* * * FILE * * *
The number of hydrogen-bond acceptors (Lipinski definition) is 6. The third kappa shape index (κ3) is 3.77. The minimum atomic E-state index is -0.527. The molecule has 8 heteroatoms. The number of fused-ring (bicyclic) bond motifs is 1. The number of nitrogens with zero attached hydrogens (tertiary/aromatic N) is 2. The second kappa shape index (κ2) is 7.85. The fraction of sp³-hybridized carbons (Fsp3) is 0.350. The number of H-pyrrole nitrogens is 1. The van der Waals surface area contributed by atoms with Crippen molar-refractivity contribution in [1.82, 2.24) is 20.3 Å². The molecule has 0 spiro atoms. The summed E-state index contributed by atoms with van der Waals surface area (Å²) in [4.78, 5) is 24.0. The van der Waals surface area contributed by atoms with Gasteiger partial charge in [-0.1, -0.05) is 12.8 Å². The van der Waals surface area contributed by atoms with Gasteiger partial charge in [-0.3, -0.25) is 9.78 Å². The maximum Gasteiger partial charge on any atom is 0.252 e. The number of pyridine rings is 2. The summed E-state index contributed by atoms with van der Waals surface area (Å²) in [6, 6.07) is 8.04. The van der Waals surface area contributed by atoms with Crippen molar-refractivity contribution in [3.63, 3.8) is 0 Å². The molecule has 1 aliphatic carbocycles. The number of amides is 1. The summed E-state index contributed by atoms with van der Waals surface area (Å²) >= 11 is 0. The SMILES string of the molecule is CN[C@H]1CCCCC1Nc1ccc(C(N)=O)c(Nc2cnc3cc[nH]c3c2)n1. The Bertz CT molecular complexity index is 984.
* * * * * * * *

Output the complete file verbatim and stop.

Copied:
The number of hydrogen-bond acceptors (Lipinski definition) is 6. The third kappa shape index (κ3) is 3.77. The minimum atomic E-state index is -0.527. The molecule has 8 heteroatoms. The number of fused-ring (bicyclic) bond motifs is 1. The number of nitrogens with zero attached hydrogens (tertiary/aromatic N) is 2. The second kappa shape index (κ2) is 7.85. The fraction of sp³-hybridized carbons (Fsp3) is 0.350. The number of H-pyrrole nitrogens is 1. The van der Waals surface area contributed by atoms with Crippen molar-refractivity contribution in [1.82, 2.24) is 20.3 Å². The molecule has 0 spiro atoms. The summed E-state index contributed by atoms with van der Waals surface area (Å²) in [4.78, 5) is 24.0. The van der Waals surface area contributed by atoms with Gasteiger partial charge in [-0.1, -0.05) is 12.8 Å². The van der Waals surface area contributed by atoms with Gasteiger partial charge in [-0.3, -0.25) is 9.78 Å². The maximum Gasteiger partial charge on any atom is 0.252 e. The number of pyridine rings is 2. The summed E-state index contributed by atoms with van der Waals surface area (Å²) in [6, 6.07) is 8.04. The van der Waals surface area contributed by atoms with Crippen molar-refractivity contribution in [3.63, 3.8) is 0 Å². The molecule has 1 aliphatic carbocycles. The number of amides is 1. The summed E-state index contributed by atoms with van der Waals surface area (Å²) >= 11 is 0. The SMILES string of the molecule is CN[C@H]1CCCCC1Nc1ccc(C(N)=O)c(Nc2cnc3cc[nH]c3c2)n1. The Bertz CT molecular complexity index is 984.